A New York man was recently stopped for driving under the influence with a blood alcohol content of four times the legal limit.
Dennis L. Knapp was stopped when a person called 911 to report a “sick or intoxicated driver.”
Following the stop, Knapp was taken to the police station where he took a breath test that revealed a blood alcohol content of 0.32 percent, four times the legal limit of 0.08 percent.
Knapp was charged with felony aggravated driving while intoxicated and consuming alcohol in a motor vehicle and other traffic charges.
Knapp’s arrest and blood alcohol content got me wondering what some of the highest blood alcohol contents ever recorded were.
In 2012, an Iowa resident by the name of Justin A. Clark was arrested for driving under the influence and it was later determined that his blood alcohol content was 0.627 percent.
In 2007, Deana F. Jarrett of Washington was arrested for DUI after she crashed her vehicle into two parked cars. It was later determined that her blood alcohol content was 0.47 percent. At the time, it was the highest blood alcohol content in Washington’s history.
In 2008, Stanley Kobierowski of Rhode Island pled no contest to driving under the influence when he drove into a highway message board and it was later determined that his blood alcohol content was 0.49 percent. Local Police said that it was the highest BAC level for someone who was not dead.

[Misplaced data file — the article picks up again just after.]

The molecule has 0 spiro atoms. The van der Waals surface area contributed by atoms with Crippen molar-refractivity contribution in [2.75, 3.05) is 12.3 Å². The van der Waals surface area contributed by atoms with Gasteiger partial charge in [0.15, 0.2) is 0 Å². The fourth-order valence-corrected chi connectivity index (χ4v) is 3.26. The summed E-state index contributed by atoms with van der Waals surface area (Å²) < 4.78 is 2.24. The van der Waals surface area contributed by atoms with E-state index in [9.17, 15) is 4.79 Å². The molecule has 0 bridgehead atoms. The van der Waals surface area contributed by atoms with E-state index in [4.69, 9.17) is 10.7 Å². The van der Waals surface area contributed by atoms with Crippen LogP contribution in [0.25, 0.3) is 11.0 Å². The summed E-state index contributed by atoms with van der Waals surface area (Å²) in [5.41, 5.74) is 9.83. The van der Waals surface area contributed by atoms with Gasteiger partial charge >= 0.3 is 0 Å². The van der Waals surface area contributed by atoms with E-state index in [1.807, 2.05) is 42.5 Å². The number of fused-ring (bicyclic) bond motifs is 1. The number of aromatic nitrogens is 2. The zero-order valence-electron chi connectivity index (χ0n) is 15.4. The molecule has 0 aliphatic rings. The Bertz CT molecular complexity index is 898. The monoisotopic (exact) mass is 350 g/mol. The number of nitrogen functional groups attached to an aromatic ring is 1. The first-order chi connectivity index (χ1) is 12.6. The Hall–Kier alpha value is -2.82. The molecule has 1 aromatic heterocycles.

Marguerite Engle of South Dakota stole a delivery truck and went on a joyride in 2009. When she was arrested, a breathalyzer revealed a blood alcohol content of 0.70 percent, breaking the previous South Dakota record of .56 percent.
The cake, however, goes to an Oregon woman by the name of Terri Comer. In 2007 Comer was arrested when she was found unconscious in her vehicle which she had driven into a snow bank. After being transported to the hospital, it was determined that Comer’s blood alcohol content to a whopping 0.72 percent.
In a California DUI prosecution, penalties generally increase when a person’s blood alcohol content is above a 0.15 percent. And it is generally accepted that the lethal blood alcohol content level for humans is between a 0.4 and 0.6 percent.